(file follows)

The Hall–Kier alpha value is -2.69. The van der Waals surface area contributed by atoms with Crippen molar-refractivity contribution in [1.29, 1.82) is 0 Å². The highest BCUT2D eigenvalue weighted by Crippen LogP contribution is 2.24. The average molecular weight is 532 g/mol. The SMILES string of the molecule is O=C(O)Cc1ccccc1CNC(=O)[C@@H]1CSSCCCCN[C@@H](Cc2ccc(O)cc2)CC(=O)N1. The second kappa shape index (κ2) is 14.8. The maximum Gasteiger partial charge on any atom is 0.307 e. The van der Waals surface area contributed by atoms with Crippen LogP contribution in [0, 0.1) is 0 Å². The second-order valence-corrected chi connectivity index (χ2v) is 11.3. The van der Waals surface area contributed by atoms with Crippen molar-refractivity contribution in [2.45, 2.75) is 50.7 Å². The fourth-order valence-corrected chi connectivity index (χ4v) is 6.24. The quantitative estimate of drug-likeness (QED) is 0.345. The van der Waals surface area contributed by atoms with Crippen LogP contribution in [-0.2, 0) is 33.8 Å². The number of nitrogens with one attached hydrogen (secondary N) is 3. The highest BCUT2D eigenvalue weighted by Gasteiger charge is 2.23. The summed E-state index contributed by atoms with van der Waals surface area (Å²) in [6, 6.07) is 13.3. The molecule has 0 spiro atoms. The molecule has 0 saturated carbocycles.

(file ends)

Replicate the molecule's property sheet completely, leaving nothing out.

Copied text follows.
The Hall–Kier alpha value is -2.69. The van der Waals surface area contributed by atoms with Crippen molar-refractivity contribution in [1.29, 1.82) is 0 Å². The highest BCUT2D eigenvalue weighted by Crippen LogP contribution is 2.24. The average molecular weight is 532 g/mol. The SMILES string of the molecule is O=C(O)Cc1ccccc1CNC(=O)[C@@H]1CSSCCCCN[C@@H](Cc2ccc(O)cc2)CC(=O)N1. The second kappa shape index (κ2) is 14.8. The maximum Gasteiger partial charge on any atom is 0.307 e. The van der Waals surface area contributed by atoms with Crippen LogP contribution in [0, 0.1) is 0 Å². The second-order valence-corrected chi connectivity index (χ2v) is 11.3. The van der Waals surface area contributed by atoms with Crippen molar-refractivity contribution in [2.45, 2.75) is 50.7 Å². The fourth-order valence-corrected chi connectivity index (χ4v) is 6.24. The quantitative estimate of drug-likeness (QED) is 0.345. The van der Waals surface area contributed by atoms with Crippen LogP contribution in [-0.2, 0) is 33.8 Å². The number of nitrogens with one attached hydrogen (secondary N) is 3. The highest BCUT2D eigenvalue weighted by Gasteiger charge is 2.23. The summed E-state index contributed by atoms with van der Waals surface area (Å²) in [6, 6.07) is 13.3. The molecule has 0 spiro atoms. The molecule has 0 saturated carbocycles.